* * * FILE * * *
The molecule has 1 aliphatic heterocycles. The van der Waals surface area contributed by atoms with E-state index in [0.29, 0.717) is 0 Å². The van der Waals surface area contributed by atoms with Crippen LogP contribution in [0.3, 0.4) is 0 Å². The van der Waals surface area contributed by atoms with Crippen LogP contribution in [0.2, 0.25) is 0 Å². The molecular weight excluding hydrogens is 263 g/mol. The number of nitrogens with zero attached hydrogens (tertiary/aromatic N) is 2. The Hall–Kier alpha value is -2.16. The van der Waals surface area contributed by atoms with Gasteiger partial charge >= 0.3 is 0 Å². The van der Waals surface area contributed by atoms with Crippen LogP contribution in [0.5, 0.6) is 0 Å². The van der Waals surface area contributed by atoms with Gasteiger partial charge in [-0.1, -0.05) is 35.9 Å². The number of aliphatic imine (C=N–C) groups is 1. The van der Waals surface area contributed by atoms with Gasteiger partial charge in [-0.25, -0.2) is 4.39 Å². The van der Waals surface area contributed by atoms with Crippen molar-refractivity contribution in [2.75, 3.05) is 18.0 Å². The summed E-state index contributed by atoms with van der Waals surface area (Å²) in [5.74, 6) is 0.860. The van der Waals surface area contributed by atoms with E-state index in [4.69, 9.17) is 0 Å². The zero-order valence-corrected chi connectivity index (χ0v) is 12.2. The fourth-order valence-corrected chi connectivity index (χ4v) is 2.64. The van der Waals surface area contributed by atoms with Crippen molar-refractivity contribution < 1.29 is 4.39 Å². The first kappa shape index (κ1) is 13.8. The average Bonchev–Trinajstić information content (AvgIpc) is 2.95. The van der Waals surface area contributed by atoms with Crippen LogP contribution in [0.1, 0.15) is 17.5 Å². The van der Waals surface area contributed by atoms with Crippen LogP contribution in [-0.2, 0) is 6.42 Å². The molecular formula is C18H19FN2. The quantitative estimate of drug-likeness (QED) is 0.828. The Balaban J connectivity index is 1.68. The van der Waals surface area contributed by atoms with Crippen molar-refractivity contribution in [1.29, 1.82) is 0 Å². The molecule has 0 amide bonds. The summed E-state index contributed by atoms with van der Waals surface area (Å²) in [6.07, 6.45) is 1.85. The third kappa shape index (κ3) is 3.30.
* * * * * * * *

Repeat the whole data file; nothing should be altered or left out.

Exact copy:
The molecule has 1 aliphatic heterocycles. The van der Waals surface area contributed by atoms with E-state index in [0.29, 0.717) is 0 Å². The van der Waals surface area contributed by atoms with Crippen LogP contribution in [0.3, 0.4) is 0 Å². The van der Waals surface area contributed by atoms with Crippen LogP contribution in [0.2, 0.25) is 0 Å². The molecular weight excluding hydrogens is 263 g/mol. The number of nitrogens with zero attached hydrogens (tertiary/aromatic N) is 2. The Hall–Kier alpha value is -2.16. The van der Waals surface area contributed by atoms with Gasteiger partial charge >= 0.3 is 0 Å². The van der Waals surface area contributed by atoms with Crippen LogP contribution in [0.5, 0.6) is 0 Å². The van der Waals surface area contributed by atoms with Gasteiger partial charge in [-0.1, -0.05) is 35.9 Å². The number of aliphatic imine (C=N–C) groups is 1. The van der Waals surface area contributed by atoms with Gasteiger partial charge in [-0.25, -0.2) is 4.39 Å². The van der Waals surface area contributed by atoms with Crippen molar-refractivity contribution in [2.75, 3.05) is 18.0 Å². The summed E-state index contributed by atoms with van der Waals surface area (Å²) in [5.74, 6) is 0.860. The van der Waals surface area contributed by atoms with E-state index in [4.69, 9.17) is 0 Å². The zero-order valence-corrected chi connectivity index (χ0v) is 12.2. The fourth-order valence-corrected chi connectivity index (χ4v) is 2.64. The van der Waals surface area contributed by atoms with Crippen molar-refractivity contribution < 1.29 is 4.39 Å². The first kappa shape index (κ1) is 13.8. The average Bonchev–Trinajstić information content (AvgIpc) is 2.95. The van der Waals surface area contributed by atoms with Crippen LogP contribution in [0.1, 0.15) is 17.5 Å². The van der Waals surface area contributed by atoms with Crippen LogP contribution in [-0.2, 0) is 6.42 Å². The molecular formula is C18H19FN2. The quantitative estimate of drug-likeness (QED) is 0.828. The Balaban J connectivity index is 1.68. The van der Waals surface area contributed by atoms with Crippen molar-refractivity contribution in [1.29, 1.82) is 0 Å². The molecule has 0 amide bonds. The summed E-state index contributed by atoms with van der Waals surface area (Å²) in [6.07, 6.45) is 1.85. The third kappa shape index (κ3) is 3.30.